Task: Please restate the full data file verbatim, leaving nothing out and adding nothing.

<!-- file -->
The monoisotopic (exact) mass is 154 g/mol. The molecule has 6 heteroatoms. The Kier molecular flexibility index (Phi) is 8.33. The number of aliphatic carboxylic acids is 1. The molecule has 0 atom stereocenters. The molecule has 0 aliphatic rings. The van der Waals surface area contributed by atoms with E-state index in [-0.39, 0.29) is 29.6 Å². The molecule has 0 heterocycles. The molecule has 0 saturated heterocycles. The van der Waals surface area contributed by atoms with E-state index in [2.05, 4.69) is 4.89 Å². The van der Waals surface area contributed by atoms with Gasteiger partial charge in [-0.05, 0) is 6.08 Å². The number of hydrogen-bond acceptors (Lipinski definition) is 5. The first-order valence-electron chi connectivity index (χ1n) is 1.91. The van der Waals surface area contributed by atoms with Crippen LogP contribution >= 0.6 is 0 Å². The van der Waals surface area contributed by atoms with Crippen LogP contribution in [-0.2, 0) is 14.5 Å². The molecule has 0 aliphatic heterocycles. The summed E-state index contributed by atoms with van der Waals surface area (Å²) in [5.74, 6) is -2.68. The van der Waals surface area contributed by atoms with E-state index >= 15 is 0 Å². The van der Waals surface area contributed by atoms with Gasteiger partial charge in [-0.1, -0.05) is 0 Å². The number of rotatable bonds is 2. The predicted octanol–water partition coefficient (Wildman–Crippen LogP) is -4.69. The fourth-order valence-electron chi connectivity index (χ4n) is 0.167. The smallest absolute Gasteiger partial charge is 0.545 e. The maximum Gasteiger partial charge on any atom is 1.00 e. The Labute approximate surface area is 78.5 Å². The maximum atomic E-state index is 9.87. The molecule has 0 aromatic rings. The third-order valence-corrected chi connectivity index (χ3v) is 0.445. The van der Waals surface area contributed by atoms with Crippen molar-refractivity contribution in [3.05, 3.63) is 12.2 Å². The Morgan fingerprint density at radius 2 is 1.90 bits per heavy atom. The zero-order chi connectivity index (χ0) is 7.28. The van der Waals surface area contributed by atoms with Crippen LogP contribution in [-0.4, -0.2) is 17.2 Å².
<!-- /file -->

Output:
The monoisotopic (exact) mass is 154 g/mol. The molecule has 6 heteroatoms. The Kier molecular flexibility index (Phi) is 8.33. The number of aliphatic carboxylic acids is 1. The molecule has 0 atom stereocenters. The molecule has 0 aliphatic rings. The van der Waals surface area contributed by atoms with E-state index in [-0.39, 0.29) is 29.6 Å². The molecule has 0 heterocycles. The molecule has 0 saturated heterocycles. The van der Waals surface area contributed by atoms with E-state index in [2.05, 4.69) is 4.89 Å². The van der Waals surface area contributed by atoms with Gasteiger partial charge in [-0.05, 0) is 6.08 Å². The number of hydrogen-bond acceptors (Lipinski definition) is 5. The first-order valence-electron chi connectivity index (χ1n) is 1.91. The van der Waals surface area contributed by atoms with Crippen LogP contribution >= 0.6 is 0 Å². The van der Waals surface area contributed by atoms with Crippen LogP contribution in [-0.2, 0) is 14.5 Å². The molecule has 0 aliphatic heterocycles. The summed E-state index contributed by atoms with van der Waals surface area (Å²) in [5.74, 6) is -2.68. The van der Waals surface area contributed by atoms with E-state index >= 15 is 0 Å². The van der Waals surface area contributed by atoms with Gasteiger partial charge in [-0.1, -0.05) is 0 Å². The number of rotatable bonds is 2. The predicted octanol–water partition coefficient (Wildman–Crippen LogP) is -4.69. The fourth-order valence-electron chi connectivity index (χ4n) is 0.167. The smallest absolute Gasteiger partial charge is 0.545 e. The maximum Gasteiger partial charge on any atom is 1.00 e. The Labute approximate surface area is 78.5 Å². The maximum atomic E-state index is 9.87. The molecule has 0 aromatic rings. The third-order valence-corrected chi connectivity index (χ3v) is 0.445. The van der Waals surface area contributed by atoms with Crippen molar-refractivity contribution in [3.05, 3.63) is 12.2 Å². The Morgan fingerprint density at radius 2 is 1.90 bits per heavy atom. The zero-order chi connectivity index (χ0) is 7.28. The van der Waals surface area contributed by atoms with Crippen LogP contribution in [-0.4, -0.2) is 17.2 Å².